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What Car? says

4 out of 5 stars

For The Passat has a classy, roomy and comfortable cabin and a wide choice of engines

Against It's dull to drive and expensive to run

Verdict You get an imposing family car that’s more upmarket than rivals

Go for… 1.9 TDI 130bhp SE

Avoid… 2.8 V6 4Motion

Volkswagen Passat Saloon
  • 1. Faults with the suspension and axles are the most common in the Passat
  • 2. Gearbox failures are common faults, and costly to fix
  • 3. Comfy cabin keeps out road and mechanical noise
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Volkswagen Passat Saloon full review with expert trade views

The Passat is big for a family car and its comfy cabin keeps out road and mechanical noise. Space up front is excellent, visibility is good and the seat and steering wheel adjust every which way for the driver.

The ride is set up to favour comfort over agility and it smothers bumps well, although the suspension on Sport models is stiffer. It’s better to drive than previous Passats, but nothing like as sharp as a Ford Mondeo.

The VW has four stars out of a possible five in Euro NCAP crash tests for occupants and a reasonable two for protecting pedestrians. Four airbags and anti-lock brakes are standard on all models, but the centre rear seatbelt is lap-only unless the cost-option upgrade to a three-point belt is fitted.

Trade view

James Ruppert

Everyone wants diesels and Trendline and Highline the sought-after models

James Ruppert
Used car guru

There’s a big choice of models, from a 1.8-litre petrol up to a 2.8 V6, plus 1.9 and 2.5 diesels. The 1.8, 1.8 turbo and 2.0 petrols are worth a look, with the 2.0 taking the laurels as the best petrol-powered Passat. There’s also a 2.3 V5 that’s smooth but thirsty, and finally the 2.8, which is worth buying only if the bills don’t matter much.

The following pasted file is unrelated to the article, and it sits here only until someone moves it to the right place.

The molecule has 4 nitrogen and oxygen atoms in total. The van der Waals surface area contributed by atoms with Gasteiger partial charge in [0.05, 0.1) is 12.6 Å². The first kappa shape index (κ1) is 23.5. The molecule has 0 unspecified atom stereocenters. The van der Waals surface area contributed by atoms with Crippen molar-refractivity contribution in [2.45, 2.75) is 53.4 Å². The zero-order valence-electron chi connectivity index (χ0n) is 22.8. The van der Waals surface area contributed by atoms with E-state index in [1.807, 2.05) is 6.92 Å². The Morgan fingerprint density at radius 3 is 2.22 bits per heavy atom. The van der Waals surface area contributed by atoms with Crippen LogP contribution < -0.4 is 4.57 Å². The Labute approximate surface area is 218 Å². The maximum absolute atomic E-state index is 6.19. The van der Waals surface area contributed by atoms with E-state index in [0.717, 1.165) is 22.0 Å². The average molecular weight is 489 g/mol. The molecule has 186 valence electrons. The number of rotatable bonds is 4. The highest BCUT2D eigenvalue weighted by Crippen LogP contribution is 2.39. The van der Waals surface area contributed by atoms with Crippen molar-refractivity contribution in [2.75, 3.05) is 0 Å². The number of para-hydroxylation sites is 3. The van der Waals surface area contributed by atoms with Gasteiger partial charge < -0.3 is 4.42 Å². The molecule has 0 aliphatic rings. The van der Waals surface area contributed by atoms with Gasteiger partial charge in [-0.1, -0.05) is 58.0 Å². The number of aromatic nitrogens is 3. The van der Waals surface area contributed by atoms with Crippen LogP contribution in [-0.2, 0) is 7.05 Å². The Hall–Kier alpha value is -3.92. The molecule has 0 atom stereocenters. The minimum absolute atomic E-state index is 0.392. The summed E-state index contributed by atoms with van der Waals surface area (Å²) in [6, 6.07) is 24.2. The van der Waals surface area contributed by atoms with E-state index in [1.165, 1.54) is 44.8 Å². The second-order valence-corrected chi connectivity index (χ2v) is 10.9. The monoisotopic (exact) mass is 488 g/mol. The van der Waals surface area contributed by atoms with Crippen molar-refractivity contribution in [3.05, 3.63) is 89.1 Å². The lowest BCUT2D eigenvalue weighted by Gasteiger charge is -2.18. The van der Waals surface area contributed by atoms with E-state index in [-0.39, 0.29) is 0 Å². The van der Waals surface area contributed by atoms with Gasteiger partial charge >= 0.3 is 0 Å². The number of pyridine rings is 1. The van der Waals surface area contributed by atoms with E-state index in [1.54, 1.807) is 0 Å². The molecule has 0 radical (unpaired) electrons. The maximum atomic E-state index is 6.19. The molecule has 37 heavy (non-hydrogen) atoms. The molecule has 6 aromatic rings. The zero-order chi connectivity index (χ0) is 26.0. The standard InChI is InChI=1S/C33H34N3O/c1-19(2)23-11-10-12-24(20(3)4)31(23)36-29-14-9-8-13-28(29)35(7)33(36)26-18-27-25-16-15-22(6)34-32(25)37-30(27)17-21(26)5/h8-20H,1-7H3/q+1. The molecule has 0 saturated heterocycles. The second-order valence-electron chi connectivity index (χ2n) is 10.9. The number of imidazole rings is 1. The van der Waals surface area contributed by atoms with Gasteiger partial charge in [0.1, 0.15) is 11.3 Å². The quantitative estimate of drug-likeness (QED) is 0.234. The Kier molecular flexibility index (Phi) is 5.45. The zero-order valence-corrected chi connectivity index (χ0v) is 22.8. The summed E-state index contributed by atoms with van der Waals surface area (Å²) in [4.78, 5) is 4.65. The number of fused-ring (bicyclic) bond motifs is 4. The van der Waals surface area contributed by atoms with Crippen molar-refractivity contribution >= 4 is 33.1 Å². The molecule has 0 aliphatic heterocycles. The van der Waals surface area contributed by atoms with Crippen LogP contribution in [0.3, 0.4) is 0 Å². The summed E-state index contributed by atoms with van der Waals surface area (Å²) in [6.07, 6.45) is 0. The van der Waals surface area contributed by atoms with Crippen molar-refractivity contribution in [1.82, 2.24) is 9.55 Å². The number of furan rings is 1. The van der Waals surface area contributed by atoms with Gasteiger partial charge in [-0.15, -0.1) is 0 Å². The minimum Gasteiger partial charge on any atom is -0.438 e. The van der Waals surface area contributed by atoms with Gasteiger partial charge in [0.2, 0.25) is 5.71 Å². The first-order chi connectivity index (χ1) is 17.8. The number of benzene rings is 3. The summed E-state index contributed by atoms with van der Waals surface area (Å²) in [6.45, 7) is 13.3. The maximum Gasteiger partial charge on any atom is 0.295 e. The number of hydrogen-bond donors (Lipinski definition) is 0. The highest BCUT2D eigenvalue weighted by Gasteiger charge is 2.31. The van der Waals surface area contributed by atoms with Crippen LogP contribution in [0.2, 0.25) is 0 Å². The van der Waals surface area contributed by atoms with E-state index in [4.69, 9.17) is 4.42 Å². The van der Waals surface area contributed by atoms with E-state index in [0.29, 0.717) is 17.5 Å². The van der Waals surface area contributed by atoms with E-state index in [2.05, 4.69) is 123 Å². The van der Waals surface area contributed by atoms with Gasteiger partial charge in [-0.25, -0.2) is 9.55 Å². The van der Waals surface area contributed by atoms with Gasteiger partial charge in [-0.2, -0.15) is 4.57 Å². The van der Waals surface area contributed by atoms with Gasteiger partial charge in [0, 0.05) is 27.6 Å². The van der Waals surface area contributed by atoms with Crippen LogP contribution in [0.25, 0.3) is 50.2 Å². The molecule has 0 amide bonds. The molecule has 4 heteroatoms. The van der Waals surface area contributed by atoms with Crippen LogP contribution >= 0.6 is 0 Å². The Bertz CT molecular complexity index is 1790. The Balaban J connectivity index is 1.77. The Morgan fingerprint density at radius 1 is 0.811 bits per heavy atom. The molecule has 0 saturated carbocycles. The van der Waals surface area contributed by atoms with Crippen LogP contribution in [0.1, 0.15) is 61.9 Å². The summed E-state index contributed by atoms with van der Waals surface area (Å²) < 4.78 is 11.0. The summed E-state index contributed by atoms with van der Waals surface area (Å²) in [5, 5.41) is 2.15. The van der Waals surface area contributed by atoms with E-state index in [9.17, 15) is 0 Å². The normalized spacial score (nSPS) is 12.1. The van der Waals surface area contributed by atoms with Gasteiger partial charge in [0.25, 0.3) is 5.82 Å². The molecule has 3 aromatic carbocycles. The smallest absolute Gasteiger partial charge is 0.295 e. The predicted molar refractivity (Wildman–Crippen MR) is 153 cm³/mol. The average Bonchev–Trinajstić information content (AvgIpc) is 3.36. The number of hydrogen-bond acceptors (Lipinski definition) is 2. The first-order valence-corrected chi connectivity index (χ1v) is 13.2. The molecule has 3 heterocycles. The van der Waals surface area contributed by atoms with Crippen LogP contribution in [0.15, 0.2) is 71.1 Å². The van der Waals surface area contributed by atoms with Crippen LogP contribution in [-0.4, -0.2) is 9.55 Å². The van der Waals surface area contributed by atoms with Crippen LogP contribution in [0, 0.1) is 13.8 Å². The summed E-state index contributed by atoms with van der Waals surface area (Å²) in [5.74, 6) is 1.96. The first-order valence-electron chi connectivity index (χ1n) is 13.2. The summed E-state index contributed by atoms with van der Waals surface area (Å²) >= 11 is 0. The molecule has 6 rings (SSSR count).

Our pick of the diesels - and our favourite engine overall - is the 130bhp 1.9. There’s also a 100bhp 1.9, which is too slow, and a 2.5 V6, which is a cracker, but returns only about 35mpg.

All are well equipped: the entry-level S gets a fully suite of safety kit, alloy wheels and air-con; SE gains climate control and a CD player, while Sport adds stiffer suspension and more supportive seats.

VW dealers have an excellent choice of Passats, especially younger cars. For older models and cheap-ish high-milers, try independent dealers.

Trade view

Duncan McLure-Fisher

High failure rates but average repair costs - watch for suspension problems

Duncan McLure-Fisher
Managing Director,
Warranty Direct

Passats cost more than most to run, but strong second-hand values reduce the whole-life cost of ownership. Servicing is needed every year or 12,000 miles, although from 2004 the intervals became variable - sensors keep tabs on the oil and other essentials and tell the driver when work is needed. Bills aren’t too scary and can be reduced by using a knowledgeable local garage rather than a franchised dealer.

Spares are fairly priced and the car’s ranking has improved over successive JD Power customer surveys so that it’s now rated as above average for reliability.

Insurance range from group 8 to 17 (for the 2.8), but most models sit within groups 10-12, which is average for family cars.

Likewise, fuel economy isn't too bad. The smaller petrol engines will average 30mpg, the 1.9 diesels should better 40mpg, and only the 2.8 will dip into the 20s.

Trade view

James Ruppert

Everyone wants diesels and Trendline and Highline the sought-after models

James Ruppert
Used car guru

Problems with suspension, axles and electrics top the list of faults, but knocking from the front of the car is often just worn bushes, which are quick and fairly cheap to fix.

Of more concern are gearbox failures (which can hit even newish cars) and catalytic converter faults on diesels. Both will hit your wallet hard.

Ignition coils on the 1.8 turbo engines can fail, causing misfires, but most were replaced under warranty by stronger units. However, to head off trouble, check that all four were renewed and not just whichever one failed.

The What Car? Reliability Index shows Volkswagens are more dependable than average and, within the make, the Passat gives a middling performance. However, mechanically complex cars such as the 2.8 V6 4Motion, which has four-wheel drive, threaten expensive bills after a few years.

For the ultimate peace of mind, go for a 2004/5 car if you can, when VW upped the quality.

Trade view

Duncan McLure-Fisher

High failure rates but average repair costs - watch for suspension problems

Duncan McLure-Fisher
Managing Director,
Warranty Direct
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